Barriers for minority males in higher education
By Michael Shepherd, Published December 8, 2009
The U.S. educational system must raise educational attainment among low-income Latinos and African-American males, and community colleges are a logical partner to reach that goal.
Public two-year colleges are often the point of entry into higher education for these two groups of men, and they serve a high percentage of first-generation college students and students of color.
Latino and African-American males often encounter different problems at the collegiate level that correlate with their dropout and graduation rates. Problems such as not enough professors of the same race, few students of the same race, discrimination, rude and unfair treatment because of race, campus climate, commitment to educational goals, social and academic integration and financial aid.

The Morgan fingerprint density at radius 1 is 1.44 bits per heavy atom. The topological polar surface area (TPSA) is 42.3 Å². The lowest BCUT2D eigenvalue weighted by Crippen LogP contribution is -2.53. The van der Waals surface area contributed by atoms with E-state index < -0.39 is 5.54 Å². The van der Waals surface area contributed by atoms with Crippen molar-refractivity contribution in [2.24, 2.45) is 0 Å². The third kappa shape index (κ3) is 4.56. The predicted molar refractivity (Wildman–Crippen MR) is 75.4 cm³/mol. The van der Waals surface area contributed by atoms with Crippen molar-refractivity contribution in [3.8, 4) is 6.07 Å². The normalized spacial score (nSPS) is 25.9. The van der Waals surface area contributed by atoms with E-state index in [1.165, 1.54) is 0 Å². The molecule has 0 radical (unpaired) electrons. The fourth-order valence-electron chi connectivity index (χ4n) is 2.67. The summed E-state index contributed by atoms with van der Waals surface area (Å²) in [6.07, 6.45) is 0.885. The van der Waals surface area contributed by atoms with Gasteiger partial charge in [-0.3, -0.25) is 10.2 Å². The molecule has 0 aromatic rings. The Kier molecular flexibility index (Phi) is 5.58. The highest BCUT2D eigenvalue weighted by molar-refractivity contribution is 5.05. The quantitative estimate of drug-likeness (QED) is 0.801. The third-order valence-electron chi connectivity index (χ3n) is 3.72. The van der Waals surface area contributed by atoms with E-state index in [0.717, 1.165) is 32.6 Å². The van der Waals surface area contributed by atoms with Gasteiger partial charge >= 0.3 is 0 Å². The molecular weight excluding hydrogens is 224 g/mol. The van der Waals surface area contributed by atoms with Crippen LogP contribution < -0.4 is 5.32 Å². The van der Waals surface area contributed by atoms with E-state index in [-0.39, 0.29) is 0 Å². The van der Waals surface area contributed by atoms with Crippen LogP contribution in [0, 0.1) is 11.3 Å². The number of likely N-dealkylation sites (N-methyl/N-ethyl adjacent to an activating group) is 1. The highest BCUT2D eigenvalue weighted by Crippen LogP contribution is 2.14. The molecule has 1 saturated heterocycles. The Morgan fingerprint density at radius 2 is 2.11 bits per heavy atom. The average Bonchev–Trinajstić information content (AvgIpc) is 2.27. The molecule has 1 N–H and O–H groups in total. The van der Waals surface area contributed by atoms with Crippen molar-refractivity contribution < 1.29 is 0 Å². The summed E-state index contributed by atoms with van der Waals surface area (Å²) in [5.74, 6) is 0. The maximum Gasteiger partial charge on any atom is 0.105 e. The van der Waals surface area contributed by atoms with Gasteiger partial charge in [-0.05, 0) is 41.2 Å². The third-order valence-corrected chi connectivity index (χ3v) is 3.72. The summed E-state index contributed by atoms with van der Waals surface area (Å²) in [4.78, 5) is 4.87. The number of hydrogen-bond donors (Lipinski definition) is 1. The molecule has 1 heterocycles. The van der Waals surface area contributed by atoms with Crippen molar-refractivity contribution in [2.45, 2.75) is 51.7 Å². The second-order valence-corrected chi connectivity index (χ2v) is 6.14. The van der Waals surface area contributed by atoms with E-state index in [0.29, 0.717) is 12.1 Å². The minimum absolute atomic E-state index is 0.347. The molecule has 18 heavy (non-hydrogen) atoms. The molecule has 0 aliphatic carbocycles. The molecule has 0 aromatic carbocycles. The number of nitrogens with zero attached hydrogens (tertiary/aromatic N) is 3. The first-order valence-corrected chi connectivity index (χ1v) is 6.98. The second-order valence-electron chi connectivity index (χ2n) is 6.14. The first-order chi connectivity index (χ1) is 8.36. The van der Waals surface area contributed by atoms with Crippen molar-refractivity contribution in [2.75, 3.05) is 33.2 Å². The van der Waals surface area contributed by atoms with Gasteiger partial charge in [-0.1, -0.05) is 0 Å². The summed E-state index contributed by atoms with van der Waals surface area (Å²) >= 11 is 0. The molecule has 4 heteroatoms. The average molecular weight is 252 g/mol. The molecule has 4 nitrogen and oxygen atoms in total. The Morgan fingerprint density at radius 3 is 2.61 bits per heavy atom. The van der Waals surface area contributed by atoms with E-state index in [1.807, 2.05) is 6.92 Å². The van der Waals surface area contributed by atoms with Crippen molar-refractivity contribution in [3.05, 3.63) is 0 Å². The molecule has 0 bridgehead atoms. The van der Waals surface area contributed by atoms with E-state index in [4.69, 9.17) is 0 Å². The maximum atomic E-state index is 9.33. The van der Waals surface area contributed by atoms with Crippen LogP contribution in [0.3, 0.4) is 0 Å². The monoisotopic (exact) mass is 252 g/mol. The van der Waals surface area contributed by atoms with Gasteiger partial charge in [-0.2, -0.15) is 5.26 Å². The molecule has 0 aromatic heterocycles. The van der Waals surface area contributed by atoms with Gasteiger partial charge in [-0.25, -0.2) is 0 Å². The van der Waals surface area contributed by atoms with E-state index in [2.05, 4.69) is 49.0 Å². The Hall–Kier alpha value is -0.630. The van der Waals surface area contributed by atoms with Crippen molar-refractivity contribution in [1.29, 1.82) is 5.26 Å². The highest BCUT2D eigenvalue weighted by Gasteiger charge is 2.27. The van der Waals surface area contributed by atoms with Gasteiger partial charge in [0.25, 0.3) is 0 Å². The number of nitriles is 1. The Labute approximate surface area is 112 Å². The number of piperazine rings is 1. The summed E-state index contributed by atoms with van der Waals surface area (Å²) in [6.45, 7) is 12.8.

Institutions of higher education have been known in the past to have an environment that has been culturally irrelevant to such students. As an African-American male who just completed his master’s degree, I often looked around the classroom and found there was no one like me.
There are likely many reasons these men vanish from the classroom or decide not to even attend college. One reason in particular is residential segregation of neighborhoods and schools before they even consider college. I lived in the inner city and I know youths in these areas are not afforded the same educational opportunities as people who live in more affluent neighborhoods. Students in predominantly black and Latino schools are less likely to graduate high school, earn a high school diploma or even a bachelor’s degree, according to research.
Another problem is the K-12 system. Most African-American and Latino parents live in the inner city, where their children attend schools that often lack the academic rigor and discipline needed to succeed in college. This in itself may lead to the inability to maintain the...
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